The Catty Whisperer


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What to do when you’re your own worst enemy.

This is Part 5 of a multi-part series on judgmental comments in the belly dance world. You don’t have to listen in order, but if you want to start from the beginning, check out Walking on Eggshells.

In this series so far we’ve been talking about comments made by others. But sometimes the biggest source of negativity in your life isn’t other people.

So what can you do when that catty whisperer is YOU?

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This was professionally transcribed, but it probably still has some errors. If you catch any, drop me a line at I’d love to hear from you!

This is part five of a multi part series on judgemental comments in the belly dance world. This episode can stand on its own, but if you’d rather start at the beginning, go ahead and start from the episode titled, Walking on Eggshells.

In this series so far we’ve been talking about the danger of judgemental comments, but we’ve been focusing on comments that you hear about other dancers, or comments that are made directly to you by other people. But sometimes the biggest source of negativity in your life isn’t other people. So what can you do when that catty whisperer is you?

Now, I’d like to start by telling you about where that term, catty whisperer, comes from. In 2011 I was asked to teach at the MECDA professional dance conference and retreat. I was thrilled to be asked, but it seriously pushed my perfectionism buttons. I have a weird of perfectionism. I am totally fine with being a beginner. If I’m new at something, I can be awful, I can enjoy the process, I can mess up all I want to.

But once I get to that place of being competent I feel like I suddenly have to be perfect. Especially once I publicly own my own competence, whether that’s teaching something, commenting on it in forums, etc. I feel like I can’t ever make a mistake. This even was my first national workshop gig. I was also coming off of an injury. I had this feeling, like I needed to be 100% perfect at every style of belly dance and every topic in belly dance now.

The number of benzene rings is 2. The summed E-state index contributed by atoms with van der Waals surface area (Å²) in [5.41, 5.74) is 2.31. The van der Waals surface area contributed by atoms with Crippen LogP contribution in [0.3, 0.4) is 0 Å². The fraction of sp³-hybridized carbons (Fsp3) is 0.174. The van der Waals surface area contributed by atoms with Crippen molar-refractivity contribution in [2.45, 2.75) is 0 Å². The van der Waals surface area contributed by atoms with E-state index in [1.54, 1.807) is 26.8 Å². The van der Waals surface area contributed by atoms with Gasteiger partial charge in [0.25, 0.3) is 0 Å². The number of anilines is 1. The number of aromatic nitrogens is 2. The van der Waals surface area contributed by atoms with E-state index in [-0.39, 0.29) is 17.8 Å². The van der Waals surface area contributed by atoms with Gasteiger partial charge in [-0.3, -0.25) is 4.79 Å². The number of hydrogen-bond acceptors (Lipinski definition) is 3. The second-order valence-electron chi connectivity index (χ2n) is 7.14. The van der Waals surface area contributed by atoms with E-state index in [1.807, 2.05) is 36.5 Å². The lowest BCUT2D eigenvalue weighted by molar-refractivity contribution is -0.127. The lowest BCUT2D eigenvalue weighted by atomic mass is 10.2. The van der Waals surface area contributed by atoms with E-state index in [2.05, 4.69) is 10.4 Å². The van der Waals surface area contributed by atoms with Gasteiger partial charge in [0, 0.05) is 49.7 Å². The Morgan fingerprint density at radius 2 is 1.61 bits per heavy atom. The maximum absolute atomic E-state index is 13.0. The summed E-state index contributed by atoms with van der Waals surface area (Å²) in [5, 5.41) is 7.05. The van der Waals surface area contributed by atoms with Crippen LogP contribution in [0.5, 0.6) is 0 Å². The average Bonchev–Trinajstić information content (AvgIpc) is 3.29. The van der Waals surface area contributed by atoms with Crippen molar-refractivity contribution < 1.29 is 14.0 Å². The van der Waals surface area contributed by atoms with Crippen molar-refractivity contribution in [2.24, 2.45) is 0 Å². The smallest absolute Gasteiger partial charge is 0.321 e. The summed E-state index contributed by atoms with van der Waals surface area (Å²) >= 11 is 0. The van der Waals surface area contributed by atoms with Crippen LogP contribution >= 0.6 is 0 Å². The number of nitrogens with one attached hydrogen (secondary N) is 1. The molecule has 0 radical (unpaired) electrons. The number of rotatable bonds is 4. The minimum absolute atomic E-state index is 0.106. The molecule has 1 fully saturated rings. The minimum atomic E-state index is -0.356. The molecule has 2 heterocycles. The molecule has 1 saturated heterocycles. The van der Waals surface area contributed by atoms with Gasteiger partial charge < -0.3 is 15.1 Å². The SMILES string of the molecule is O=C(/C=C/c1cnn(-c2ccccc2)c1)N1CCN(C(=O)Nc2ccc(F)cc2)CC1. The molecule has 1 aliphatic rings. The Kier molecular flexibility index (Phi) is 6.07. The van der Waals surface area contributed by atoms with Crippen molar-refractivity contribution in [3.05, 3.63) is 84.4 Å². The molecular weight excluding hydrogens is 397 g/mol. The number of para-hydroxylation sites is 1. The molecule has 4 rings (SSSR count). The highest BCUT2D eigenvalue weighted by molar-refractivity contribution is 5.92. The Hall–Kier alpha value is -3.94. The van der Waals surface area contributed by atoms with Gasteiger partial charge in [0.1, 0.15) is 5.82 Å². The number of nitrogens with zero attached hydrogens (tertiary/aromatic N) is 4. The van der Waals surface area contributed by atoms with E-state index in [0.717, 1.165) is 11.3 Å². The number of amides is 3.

Now luckily the PDCR also had a really special event going on, which was sessions with a life coach named Penny Collins, who’s also a dancer. Penny helped me to see that I was holding myself to standards that were higher than I would ever expect from anyone else. In fact, I was holding myself to higher standards than I would ever allow someone else to suggest for me.

One thing that really helped that Penny asked me to do was to name that critical voice, so I could separate it from myself. So I named my little internal voice “The Catty Whisperer”. She’s that dancer who stands in the back row and says, “I could do that better.” She even had me draw a picture of her, write down all the things she was saying to me, and then step all over it. It helped, a lot.

Perfectionism is still a struggle for me and The Catty Whisperer still tells me all the ways that I’m wrong and all the ways that I’m not good enough, but now that I see her for what she is, it’s a lot easier to not believe her. Chances are you have a Catty Whisperer in your head too. So how do you take away the power that it has over you?

Well the first step is to identify your Catty Whisperer. What kinds of things does it say? Believe me, writing them out on paper really helps them get out of your head. That helps you not believe them. What does this voice sound like? Does it sound male or female? Is it openly critical, dismissive, domineering or disdainful? Or more dangerously, is that voice sweet and couched in concern for you? Does it tell you how much it wants to empower you and make you better? When is it most likely to whisper in your ear? Is it before a performance? During a show? When you’re practicing? Or when you’re tackling a particular type of project?

Once you’ve identified your whisperer it helps to get down to the root of what’s going on. Does this voice sound like anyone you know? Sometimes it takes on the voice of someone from your life or from your past. That can be someone who actually said critical things about you. But sometimes your Catty Whisperer can take on a mask of someone who’s opinion you value, even if they’ve never been critical of you before.

Can you remember hearing similar comments at any point in your life? This might be recently or it might go back a really long way. Those comments may have come in the same tone or had the same content, or they could be totally different. But is there anything similar that’s happened before?